Book Review: The Martian by Andy Weir

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The movie The Martian is coming out on October 2. I’ve seen the trailers and it looks good. I hope it is true to the book because it is an excellent book. This is one of those rare books that can really grip you and make you stay up late because you can’t sleep while wondering about what is going to happen next. Normally, I prefer to read books before seeing the movie adaptation. The adaptation is usually so poor as to do the book an injustice, but contains enough of the story to be a spoiler to the book. My solution is to read the book before hand and then endure the inadequacies of Hollywood screen writers. This is particularly true of any kind of science-based storyline (Is there ANYONE in Hollywood who can even spell the word ‘science’?) However, the word coming out is that The Martian is pretty accurate.

The book is not only an excellent book, but the story of how it came about is pretty remarkable. It is not a spoiler to tell you it is the story of an astronaut who gets stranded on Mars. This comes out in the first few paragraphs of the book. There is a large storm and the manned mission is forced to evacuate. Mark Watney is observed getting impaled by debris and swept away. Remote sensors show the pressure in his space suit going to zero and his life signs flatlining. It’s a crisis and the rest of the team has to evacuate, leaving his body behind. Unbeknownst to them, the debris that impaled him destroyed his life sensors, causing the flatline. The blood from the wound sealed the hole in his suit, keeping him alive. But, by the time he awoke he was alone. The real problem is he only had a few days of food, no way to reach NASA, and years from another mission that might rescue him. He had to find a way to survive on his own. The result is a modern day Robinson Crusoe combined with Apollo 13 and touches of MacGyver.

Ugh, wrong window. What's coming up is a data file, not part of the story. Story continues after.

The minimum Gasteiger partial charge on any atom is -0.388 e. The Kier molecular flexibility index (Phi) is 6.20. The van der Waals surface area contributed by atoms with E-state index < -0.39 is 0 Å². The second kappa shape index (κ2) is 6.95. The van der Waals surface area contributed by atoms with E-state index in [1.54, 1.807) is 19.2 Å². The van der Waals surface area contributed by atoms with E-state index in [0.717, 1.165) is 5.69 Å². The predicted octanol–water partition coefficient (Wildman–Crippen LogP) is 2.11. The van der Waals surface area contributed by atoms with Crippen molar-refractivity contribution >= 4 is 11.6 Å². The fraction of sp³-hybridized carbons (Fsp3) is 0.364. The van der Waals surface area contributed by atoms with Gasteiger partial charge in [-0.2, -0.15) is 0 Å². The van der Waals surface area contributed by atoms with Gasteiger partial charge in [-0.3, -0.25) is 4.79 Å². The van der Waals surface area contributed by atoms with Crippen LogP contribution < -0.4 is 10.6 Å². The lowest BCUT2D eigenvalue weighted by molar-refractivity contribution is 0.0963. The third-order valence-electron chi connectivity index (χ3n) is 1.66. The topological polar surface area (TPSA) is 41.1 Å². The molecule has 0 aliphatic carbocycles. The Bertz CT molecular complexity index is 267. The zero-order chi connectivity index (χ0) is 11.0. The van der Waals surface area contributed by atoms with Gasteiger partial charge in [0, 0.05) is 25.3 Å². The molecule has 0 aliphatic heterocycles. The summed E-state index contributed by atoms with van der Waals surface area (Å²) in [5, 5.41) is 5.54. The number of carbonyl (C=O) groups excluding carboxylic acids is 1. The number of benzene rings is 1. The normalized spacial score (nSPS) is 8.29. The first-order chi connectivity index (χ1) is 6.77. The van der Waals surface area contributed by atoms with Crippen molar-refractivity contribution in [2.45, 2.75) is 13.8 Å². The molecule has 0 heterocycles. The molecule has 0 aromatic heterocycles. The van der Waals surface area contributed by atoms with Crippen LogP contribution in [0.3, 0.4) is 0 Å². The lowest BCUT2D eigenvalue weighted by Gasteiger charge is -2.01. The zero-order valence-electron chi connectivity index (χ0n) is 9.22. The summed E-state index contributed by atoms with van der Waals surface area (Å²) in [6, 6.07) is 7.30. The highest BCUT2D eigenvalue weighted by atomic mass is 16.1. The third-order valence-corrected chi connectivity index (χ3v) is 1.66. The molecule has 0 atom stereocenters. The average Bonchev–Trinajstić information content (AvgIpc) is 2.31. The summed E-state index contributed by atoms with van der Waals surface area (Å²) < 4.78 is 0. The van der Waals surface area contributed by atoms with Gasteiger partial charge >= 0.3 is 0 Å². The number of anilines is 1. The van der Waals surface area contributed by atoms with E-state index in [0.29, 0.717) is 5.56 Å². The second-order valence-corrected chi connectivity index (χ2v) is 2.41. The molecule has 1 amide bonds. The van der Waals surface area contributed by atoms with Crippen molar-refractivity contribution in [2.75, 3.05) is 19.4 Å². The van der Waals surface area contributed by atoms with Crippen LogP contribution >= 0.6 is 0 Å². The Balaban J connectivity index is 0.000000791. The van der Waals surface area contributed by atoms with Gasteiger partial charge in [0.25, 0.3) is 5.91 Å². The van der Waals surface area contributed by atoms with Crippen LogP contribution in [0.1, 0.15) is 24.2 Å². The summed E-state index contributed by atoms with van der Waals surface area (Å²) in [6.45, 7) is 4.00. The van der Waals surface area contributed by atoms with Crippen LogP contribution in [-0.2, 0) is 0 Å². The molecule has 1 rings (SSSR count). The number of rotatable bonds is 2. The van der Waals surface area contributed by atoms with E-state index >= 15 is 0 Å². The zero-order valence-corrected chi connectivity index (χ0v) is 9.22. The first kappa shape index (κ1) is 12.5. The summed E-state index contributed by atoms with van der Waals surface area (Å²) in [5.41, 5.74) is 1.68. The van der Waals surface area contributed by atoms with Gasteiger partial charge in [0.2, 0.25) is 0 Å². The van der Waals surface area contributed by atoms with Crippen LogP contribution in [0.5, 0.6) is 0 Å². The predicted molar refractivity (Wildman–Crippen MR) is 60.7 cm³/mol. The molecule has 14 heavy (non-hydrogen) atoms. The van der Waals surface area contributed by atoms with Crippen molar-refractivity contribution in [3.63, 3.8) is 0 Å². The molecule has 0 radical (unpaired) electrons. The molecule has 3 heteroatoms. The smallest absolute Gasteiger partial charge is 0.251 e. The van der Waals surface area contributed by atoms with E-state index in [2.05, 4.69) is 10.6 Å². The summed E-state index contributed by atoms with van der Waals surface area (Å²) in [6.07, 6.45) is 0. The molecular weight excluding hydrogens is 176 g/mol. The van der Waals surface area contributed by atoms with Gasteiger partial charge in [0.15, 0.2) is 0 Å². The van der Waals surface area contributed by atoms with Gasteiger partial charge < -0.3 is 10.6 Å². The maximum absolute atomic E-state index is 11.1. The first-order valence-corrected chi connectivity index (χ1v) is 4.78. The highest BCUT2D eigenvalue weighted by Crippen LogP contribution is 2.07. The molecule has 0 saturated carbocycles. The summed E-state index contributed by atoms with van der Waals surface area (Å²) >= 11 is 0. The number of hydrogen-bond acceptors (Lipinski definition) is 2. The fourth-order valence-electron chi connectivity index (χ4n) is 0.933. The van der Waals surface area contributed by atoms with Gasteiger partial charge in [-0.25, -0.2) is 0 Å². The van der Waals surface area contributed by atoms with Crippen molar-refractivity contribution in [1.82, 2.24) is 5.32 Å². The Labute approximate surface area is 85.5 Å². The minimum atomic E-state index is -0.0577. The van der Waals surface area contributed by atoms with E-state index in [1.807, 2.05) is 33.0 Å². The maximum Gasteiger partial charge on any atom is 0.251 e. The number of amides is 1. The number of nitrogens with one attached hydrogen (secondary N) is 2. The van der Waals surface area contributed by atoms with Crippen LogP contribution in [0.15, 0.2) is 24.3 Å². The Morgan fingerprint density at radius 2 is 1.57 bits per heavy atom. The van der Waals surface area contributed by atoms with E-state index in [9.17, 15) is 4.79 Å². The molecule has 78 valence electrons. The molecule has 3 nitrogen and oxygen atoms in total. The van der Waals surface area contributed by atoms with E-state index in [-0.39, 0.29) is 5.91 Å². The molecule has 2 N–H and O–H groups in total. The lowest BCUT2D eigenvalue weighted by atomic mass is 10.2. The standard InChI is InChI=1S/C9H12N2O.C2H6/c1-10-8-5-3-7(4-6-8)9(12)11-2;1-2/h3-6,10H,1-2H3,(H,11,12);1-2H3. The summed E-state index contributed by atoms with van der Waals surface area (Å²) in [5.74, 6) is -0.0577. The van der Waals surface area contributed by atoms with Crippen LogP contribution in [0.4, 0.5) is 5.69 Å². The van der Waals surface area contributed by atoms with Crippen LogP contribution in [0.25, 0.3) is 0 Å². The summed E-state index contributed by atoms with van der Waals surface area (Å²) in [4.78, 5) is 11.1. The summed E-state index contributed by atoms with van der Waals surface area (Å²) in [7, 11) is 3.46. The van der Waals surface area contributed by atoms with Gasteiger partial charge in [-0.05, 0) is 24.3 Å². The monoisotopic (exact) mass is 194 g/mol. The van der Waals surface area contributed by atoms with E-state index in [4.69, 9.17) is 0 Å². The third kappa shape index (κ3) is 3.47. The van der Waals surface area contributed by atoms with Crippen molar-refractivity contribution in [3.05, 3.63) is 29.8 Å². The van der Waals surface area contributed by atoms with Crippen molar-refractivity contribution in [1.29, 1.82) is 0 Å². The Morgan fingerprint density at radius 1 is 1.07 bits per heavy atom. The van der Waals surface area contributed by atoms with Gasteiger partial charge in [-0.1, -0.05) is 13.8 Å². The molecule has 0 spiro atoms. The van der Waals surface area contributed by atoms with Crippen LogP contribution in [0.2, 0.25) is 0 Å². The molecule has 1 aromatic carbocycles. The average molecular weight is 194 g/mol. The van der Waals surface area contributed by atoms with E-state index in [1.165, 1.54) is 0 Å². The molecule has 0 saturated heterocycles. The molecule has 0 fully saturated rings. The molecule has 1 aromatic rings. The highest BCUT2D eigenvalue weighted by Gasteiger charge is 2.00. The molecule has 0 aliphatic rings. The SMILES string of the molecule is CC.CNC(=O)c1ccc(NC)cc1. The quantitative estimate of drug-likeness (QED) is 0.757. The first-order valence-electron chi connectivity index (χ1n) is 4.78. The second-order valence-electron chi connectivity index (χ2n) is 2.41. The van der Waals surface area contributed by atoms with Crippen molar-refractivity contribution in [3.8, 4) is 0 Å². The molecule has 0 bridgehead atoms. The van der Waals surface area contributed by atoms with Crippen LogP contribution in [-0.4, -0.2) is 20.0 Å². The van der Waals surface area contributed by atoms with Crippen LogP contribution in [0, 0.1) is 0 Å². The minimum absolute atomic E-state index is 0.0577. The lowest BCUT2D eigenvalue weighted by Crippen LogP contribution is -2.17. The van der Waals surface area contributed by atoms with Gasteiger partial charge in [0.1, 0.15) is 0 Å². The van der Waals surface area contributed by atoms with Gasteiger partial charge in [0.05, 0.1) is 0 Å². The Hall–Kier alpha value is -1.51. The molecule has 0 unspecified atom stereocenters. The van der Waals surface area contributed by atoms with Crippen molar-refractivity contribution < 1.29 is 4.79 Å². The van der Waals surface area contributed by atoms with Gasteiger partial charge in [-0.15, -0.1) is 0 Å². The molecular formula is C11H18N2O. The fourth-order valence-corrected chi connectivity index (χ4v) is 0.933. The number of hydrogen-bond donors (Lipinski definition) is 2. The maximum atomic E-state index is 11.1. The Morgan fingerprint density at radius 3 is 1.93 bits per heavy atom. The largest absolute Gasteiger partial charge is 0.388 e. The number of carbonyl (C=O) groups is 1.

One of the remarkable things about the story is how valid the science is. Okay, here’s a spoiler, the storm depicted that caused the problem is not possible. The air on Mars is so thin the storm, as described, would hardly have gotten any attention from the astronauts. I read a calculation that said it would take winds of about 10,000 mph to get the effect in the book. Storms of over 100 mph are rare on Mars. After that, the science and math are very solid. Warning: There is some serious science in the book, but the author writes it in a way that it adds to the story, not detract.

Even the story of how the author, Andy Weir, got the science so accurate is a good one. He posted it as a serial novel on his webpage, one chapter at a time. This not only developed a following, he stated getting feedback from a lot of technical people pointing out areas that were weak. These included “astronauts, people in Mission Control, nuclear submarine technicians, chemists, physicists, geologists, and folks in pretty much every other scientific discipline.” He finally relented to their demands and put it on Kindle where it went to the top-five science fiction books. A book contract followed and he found himself on the New York Times’ Best Seller list. Obviously, a movie deal followed.

Not bad for his first novel.

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